Paul L. Caron
Dean




Thursday, December 8, 2005

Brophy on The Relationship Between Law Review Citations and Law School Rankings

Ssrn_logo_69 Abrohpy Alfred L. Brophy (Alabama) has posted The Relationship Between Law Review Citations and Law School Rankings on SSRN.  Here is the abstract:

Much recent scholarship has focused on the US News rankings and other ranking systems; other scholarship has focused on citations of law journals. This paper combines those two areas. It explores the connections between US News rankings (particularly the peer assessment scores) and citations of schools’ main law reviews by journals and by courts. There are high correlations between the US News peer assessment scores and citations of main law reviews by journals for the US News top 50 schools. For comparison purposes, the paper also looks to Brian Leiter’s rankings and finds a similar correlation. However, the strength of the correlations decrease for US News third and fourth tier schools. There is a weaker correlation between US News peer assessment scores and court citations across all US News tiers. The paper considers some of the implications of the correlations for law school rankings and suggests that, perhaps, future rankings should include citations as a factor in assessing the quality of law schools. One table illustrates how differently the third and fourth tiers of US News would look if law review citations were the basis for ranking law schools. A final table provides a ranking of law reviews based on journal citations.

Al blogs about the paper at Concurring Opinions:

[W]hat's the relationship between citations to law journals and the reputation of the school that publishes it?...

[I analyzed] the US News data for 2006 (which actually appeared in the spring of 2005) and the 2004 W&L Law Library citation data (which measures citations to works published from 1997 to 2004). There's a high correlation (.86) between citations and peer assessment scores for the US News top 50 schools. I also looked at Professor Brian Leiter's reputation survey, which I think represents a significant improvement methodologically over the US News data for the schools that he surveys.

Some interesting stuff here--there's a high correlation between Leiter's reputation scores and the US News peer assessment (.91) and journal citations (.83). But then things begin to get a little more surprising. For schools in the US News 52-102 range, the correlation is not nearly so high (.57). The correlation becomes even weaker when we consider journals at schools in the third and fourth tier (.41). The correlations are significantly weaker at each level between peer assessment and citations by courts: .66 for US News top 50 schools; .12 for US News 52-102 schools; .25 for US News tier 3 and 4 schools.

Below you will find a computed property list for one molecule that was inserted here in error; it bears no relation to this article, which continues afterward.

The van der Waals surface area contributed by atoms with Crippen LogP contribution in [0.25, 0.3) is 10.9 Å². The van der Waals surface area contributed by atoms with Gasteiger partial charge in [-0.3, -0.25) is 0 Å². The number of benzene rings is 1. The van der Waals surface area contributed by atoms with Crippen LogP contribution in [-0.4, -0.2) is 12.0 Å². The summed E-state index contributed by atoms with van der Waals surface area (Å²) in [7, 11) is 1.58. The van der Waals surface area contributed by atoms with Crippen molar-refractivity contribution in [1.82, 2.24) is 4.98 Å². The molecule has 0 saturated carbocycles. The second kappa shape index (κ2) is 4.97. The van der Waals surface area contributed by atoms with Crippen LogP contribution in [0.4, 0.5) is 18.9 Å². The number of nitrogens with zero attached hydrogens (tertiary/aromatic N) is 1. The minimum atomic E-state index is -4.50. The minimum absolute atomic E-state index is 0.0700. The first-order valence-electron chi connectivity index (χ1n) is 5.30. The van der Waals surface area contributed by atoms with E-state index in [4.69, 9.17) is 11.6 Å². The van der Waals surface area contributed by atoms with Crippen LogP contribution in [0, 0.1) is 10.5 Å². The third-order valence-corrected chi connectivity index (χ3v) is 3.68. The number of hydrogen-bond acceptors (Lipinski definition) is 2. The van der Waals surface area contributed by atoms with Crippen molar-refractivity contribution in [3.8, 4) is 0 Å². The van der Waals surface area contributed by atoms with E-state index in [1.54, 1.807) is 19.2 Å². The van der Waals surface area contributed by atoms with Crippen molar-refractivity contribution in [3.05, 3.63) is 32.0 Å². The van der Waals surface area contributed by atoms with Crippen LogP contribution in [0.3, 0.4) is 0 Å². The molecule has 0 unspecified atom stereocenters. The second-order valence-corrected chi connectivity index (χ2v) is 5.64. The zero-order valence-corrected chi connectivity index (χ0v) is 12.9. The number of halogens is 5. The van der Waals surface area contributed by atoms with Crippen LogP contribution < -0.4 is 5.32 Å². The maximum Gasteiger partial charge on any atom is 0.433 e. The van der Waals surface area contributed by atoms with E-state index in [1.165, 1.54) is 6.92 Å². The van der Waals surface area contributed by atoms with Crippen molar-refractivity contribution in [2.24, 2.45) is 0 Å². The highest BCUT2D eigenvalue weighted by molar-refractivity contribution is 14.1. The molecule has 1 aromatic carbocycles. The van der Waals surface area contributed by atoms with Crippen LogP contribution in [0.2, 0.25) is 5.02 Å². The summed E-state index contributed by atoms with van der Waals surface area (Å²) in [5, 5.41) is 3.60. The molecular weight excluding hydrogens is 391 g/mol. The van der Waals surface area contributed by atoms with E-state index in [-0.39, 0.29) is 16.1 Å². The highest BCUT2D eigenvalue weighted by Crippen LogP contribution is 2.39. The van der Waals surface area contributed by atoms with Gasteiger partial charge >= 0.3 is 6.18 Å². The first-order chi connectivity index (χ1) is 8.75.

Here is a chart combining Tables 8 and 9 of the paper (at p. 22), showing the most undervalued and overvalued law reviews among the top 100 law reviews (based on journal citations):

Most Undervalued and Overvalued Law Reviews Among Top 100 Law Reviews

Most Undervalued

Most Overvalued

1. Albany

1. Utah

2. DePaul

2. Maryland

3. Hofstra

3. Florida

4. Indiana L. Rev.

4. Kentucky

5. South Texas

5. Washington & Lee

6. Chicago-Kent

6. George Mason

7. Marquette

7. Missouri

8. Cardozo

8. George Washington

9. Miami

9. Washington L. Rev.

10. Kansas

10. BYU

https://taxprof.typepad.com/taxprof_blog/2005/12/brophy_on_the_r.html

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Comments

I'll go with citations to blog posts. I'm sure Paul would agree.

After all, the value of a citation isn't its existence. It's citation times number of people reading it.

Blogs, Tax Mgmt portfolios, Tax Notes articles ... 10 of those outweighs 100 court decision cites ....

Posted by: Jim Maule | Dec 8, 2005 10:51:24 AM